Has a new connection just asked to meet you for coffee, and you have no idea what to do next?
You’re probably aware of how valuable coffee catch-ups can be when it comes to building your network. Informal chats with people we’d like to build solid professional relationships with offer all sorts of opportunities – new jobs, new projects, good advice.
But when you’re in the early stages of building your career, meeting with a relative stranger to talk about your industry can be daunting. Here are seven tips to help ease those nerves, and get the most out of what could be a valuable networking exercise.
Do your research
Before the meeting, Google, Google, Google. Check out any presentations they may have recently given, articles they may have published and commonalities you may share. Make sure your LinkedIn profile is up-to-date so they have the opportunity to research you too and if they’re not yet a connection, invite them. Not only will this do wonders for the conversation, it shows initiative and a level of respect for their time and expertise.
Don’t hide your light
This meeting isn’t just about meeting someone new. It’s about showing your value. Show them how you can work with them in the future. If this is someone you met at a networking event, show them why it was worth it to follow up with you. Talk about what you’ve done, but just as importantly, let them know how interested you are in helping them with what they’re working on.
Prepare at least two points you want to cover
There’s a good chance that a conversation like this will open with a question around who you are, what you’re working on, and / or what you need. It can be a tough one to answer well if you haven’t taken the time to prepare beforehand. Have two things in mind you want to speak to – ensure you’re providing your new connection with the information they need to allow them to help you in return. It’s okay to jot these down.
Whether you initiated contact or the person you’re meeting did, it’s great to communicate beforehand if there’s anything in particular you’d like to chat about. Give them the chance to prepare while showing them that you’ve done your homework – don’t simply say you’re looking forward to ‘picking their brain’ or to ‘see if there’s any potential value’ to be had from your relationship. If you’re hoping to get advice on a project or job application, say so. Be specific.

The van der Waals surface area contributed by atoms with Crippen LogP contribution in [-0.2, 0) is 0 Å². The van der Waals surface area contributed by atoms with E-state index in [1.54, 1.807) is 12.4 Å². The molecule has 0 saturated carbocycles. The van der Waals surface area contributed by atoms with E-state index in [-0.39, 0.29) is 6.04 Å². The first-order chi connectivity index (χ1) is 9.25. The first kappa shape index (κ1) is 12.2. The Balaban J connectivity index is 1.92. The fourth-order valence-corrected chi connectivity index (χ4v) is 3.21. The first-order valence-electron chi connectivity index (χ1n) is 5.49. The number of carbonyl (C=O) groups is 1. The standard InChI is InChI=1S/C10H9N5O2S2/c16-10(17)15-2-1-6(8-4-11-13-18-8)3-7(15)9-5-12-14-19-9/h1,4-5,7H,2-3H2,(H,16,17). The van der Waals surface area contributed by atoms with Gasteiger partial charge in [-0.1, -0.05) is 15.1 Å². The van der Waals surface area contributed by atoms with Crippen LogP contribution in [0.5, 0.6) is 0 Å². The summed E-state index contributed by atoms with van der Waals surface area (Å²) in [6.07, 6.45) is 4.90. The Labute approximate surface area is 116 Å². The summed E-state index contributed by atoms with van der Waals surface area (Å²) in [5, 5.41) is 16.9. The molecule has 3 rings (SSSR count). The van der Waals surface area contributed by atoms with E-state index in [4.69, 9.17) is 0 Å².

The beauty of a coffee catch-up is that they’re only really expected to last as long as it takes to order and drink a coffee, so somewhere between 20 – 30 minutes. Such a limited time commitment means less pressure on you both, and allows you to stick to that clear purpose. As the end of your allocated time approaches, offer to end on time, even if you’re in the middle of a great conversation. If they’d like to stay a little longer and keep chatting, fantastic – but show you respect their time.
Always be on time, and always thank someone for theirs. Have a pen and paper handy throughout to take brief notes – not only are you showing how much you value their insights, you’re committing to following up. Afterwards, send a follow up email with any information they requested. If you’d like to continue the discussion, send through an invite for another meeting afterwards (within a week is a good idea). This time round, you should make the arrangements – pick a coffee shop that’s near them and easy for them to get to. Extra points for picking up the tab.
Speaking of following up
What you do after you’ve made a connection is arguably the most important part of it. If you met with a business hero of yours, or a potential mentor, you could convey your gratitude in a hand-written letter. After sending your follow-up note, set a calendar alert for around 2 weeks later. Use this reminder to follow up again with thanks for the positive outcome of something your contact suggested, or a win their help has contributed to for you. And if you didn’t do so pre-coffee, post-coffee be sure to connect on LinkedIn.
Image: Coffee by Unsplash CC0.1.0